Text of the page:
|Living In The Post .NET Era|
|Written by Mike James|
|Friday, 12 October 2012|
Page 2 of 2
Today the emphasis has changed completely.
If you don't believe how radical the change in Microsoft's orientation is consider this - do you think that Microsoft would create tools for rival systems such as PHP and Node.js back in the golden years of ASP .NET? If you remember Microsoft virtually denied the existence of alternative technologies and interworking wasn't up for discussion. Today we have WebMatrix which supports a range of open and rival technologies.
You can of course deny all of this and say that Microsoft is just adapting to the the new world it finds itself in by redefining ASP.NET, but this is just another way of saying the same thing. It is also Microsoft's way of downgrading technologies without having to admit it is doing it.
Change the meaning of the words rather than admit that the words no longer have an meaning.
If you have spent a long time learning and using .NET technologies then all of this will be painful and you will probably want to deny it and reinterpret it to make your choices seem good.
This is natural enough and the good news is that as far as anyone can tell none of the old is going away anytime soon. When someone tells you that we are in a "post x era" it doesn't mean that x is to vanish overnight - more that something other than x is the top dog and the better bet for the future.
The question you have to ask is not "was I wrong to select x for my previous projects?" more "what should I select for a future project?".
It is clear that anything with .NET in its name isn't as good a prospect as it once was.
For example, most programmers would agree that Silverlight is no longer something to consider for a new project. If you don't agree with this even a little, then you really are in denial. Again, if you have used Silverlight in a project there is no need to rush to undo the decision but the future isn't bright and the smart money would be moving away from it.
What about the rest?
Things are less clear when you move away from Silverlight which is the most clearly dumped of all .NET technologies.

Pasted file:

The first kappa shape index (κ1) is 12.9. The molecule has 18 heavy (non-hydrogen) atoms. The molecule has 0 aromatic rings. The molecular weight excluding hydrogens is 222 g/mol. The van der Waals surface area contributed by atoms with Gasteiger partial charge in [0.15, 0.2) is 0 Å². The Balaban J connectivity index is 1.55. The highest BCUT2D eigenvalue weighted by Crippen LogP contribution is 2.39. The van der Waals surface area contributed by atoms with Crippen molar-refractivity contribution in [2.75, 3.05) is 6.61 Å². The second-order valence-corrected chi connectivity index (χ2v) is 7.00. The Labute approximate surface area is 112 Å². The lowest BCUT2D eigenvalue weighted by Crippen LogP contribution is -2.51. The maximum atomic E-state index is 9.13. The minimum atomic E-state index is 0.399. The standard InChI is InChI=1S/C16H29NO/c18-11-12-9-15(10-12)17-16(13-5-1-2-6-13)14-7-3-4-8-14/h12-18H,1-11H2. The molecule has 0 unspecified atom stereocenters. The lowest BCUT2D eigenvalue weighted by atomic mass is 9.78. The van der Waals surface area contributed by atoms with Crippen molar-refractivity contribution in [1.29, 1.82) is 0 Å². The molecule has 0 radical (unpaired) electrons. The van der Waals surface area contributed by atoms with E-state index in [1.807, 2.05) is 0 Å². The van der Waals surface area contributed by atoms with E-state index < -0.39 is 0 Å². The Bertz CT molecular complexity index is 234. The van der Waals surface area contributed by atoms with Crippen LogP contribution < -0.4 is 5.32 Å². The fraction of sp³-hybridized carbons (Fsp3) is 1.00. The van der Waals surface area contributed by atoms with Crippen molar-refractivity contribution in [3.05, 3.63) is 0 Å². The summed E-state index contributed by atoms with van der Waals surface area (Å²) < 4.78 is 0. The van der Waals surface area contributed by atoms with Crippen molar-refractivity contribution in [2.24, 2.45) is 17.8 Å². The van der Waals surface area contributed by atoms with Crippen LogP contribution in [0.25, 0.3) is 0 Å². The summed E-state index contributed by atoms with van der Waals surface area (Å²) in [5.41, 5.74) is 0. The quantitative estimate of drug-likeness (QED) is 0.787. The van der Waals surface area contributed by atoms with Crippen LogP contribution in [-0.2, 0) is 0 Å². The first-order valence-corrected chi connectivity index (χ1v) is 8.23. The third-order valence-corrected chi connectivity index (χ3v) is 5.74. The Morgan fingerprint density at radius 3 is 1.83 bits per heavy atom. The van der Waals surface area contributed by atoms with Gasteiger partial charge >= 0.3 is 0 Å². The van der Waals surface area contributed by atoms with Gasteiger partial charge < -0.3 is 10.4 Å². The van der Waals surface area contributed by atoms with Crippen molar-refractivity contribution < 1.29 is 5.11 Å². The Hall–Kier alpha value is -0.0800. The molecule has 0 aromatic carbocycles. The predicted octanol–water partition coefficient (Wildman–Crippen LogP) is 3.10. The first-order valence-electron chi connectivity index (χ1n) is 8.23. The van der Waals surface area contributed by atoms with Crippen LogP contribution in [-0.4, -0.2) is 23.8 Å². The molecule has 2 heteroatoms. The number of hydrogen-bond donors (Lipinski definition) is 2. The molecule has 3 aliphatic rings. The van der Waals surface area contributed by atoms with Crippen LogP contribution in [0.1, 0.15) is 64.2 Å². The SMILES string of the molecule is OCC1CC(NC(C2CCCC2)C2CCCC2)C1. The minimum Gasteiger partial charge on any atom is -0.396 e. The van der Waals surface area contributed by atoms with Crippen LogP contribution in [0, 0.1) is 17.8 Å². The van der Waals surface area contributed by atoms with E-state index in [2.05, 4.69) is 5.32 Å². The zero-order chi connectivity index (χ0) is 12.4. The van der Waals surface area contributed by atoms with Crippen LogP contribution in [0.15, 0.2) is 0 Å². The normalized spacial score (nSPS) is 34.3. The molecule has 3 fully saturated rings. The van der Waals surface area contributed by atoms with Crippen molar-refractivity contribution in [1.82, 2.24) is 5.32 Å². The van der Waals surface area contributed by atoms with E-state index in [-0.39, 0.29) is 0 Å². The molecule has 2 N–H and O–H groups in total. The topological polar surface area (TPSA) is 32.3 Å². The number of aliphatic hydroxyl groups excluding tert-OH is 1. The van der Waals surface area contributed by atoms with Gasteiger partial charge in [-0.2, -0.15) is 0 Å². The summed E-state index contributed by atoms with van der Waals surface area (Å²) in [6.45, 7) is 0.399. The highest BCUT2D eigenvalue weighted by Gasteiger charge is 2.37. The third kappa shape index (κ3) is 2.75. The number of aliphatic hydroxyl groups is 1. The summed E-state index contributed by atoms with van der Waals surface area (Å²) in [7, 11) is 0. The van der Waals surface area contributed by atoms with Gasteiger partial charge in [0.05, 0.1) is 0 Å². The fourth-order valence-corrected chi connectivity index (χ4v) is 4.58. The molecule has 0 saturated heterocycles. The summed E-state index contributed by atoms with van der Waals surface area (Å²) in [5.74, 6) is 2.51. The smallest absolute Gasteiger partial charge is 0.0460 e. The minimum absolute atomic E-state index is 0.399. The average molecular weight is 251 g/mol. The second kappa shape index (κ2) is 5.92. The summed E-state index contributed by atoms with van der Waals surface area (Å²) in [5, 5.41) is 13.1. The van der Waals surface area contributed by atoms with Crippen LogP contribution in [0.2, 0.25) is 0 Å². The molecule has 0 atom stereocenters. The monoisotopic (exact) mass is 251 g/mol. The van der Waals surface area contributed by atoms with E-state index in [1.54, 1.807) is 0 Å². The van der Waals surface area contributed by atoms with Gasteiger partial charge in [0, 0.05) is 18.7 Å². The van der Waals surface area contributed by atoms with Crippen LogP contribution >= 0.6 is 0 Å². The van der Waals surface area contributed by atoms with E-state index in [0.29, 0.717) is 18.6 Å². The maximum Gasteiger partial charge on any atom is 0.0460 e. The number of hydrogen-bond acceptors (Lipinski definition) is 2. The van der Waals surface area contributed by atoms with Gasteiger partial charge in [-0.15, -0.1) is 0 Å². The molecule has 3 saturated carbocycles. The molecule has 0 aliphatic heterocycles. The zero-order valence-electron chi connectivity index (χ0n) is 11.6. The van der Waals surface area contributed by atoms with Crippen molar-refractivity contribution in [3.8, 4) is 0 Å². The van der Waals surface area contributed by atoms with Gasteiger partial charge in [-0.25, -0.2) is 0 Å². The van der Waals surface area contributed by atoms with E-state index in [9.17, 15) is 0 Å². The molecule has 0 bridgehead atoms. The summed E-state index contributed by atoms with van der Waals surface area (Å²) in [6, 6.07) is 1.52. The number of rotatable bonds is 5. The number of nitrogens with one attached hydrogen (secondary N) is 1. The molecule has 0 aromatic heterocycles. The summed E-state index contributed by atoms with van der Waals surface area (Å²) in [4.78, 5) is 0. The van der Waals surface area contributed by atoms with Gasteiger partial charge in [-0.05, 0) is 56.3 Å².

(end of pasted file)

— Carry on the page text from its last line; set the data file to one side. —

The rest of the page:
ASP.NET, for example, is being expanded and redefined so that the core ASP.NET Web Forms looks like just one option among many. This dilution means that you probably should regard "code behind/round tripping" ASP .NET as being on the endangered list. So does this mean that you should move to ASP .NET MVC say? You could but at this point you probably should be examining the wider alternatives and as already mentioned Microsoft seems keen to help you explore PHP, Node.js and pure HTML5 by way of Web Matrix - and if Microsoft isn't sure why should you be.
The big question is what about C# and XAML?
This is the most difficult of all. Making use of C# and XAML in WinRT allows .NET programmers to transfer their skills. This is an environment that looks like what we were used to, but which has enough differences to be noticeable. It is also debatable that the best choice of language on the WinRT platform is C++ because it is the language it is all based on and it is fast.
All this is enough to make anyone nervous about the future but not enough to say that C# is a language that isn't going anywhere. There is also the small problem of what to replace it with. Recently I've been experimenting with alternatives - Python, Ruby and Java - and despite what their enthusiastic proponents say they just don't do the job as simply and as directly as C#.
For the moment, it looks as if C# is the choice for new Windows desktop projects simply because there isn't a credible alternative.
Programming in a post .NET era is complicated by the range of environments you can opt to support - Desktop, WinRT, Windows Phone 8 and of course the browser. Microsoft's unified picture of the world with everything in managed code and C# being the one language to rule them all seems to have vanished, just at the moment it seemed closer to being true. Only a year ago we had managed code on WP7, on the desktop and in the browser - all courtesy of Silverlight.
Now we have lots of difficult choices.
Given that Microsoft uses development environments as a marketing tool we need to make those choices very carefully.
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|Last Updated ( Saturday, 18 May 2013 )|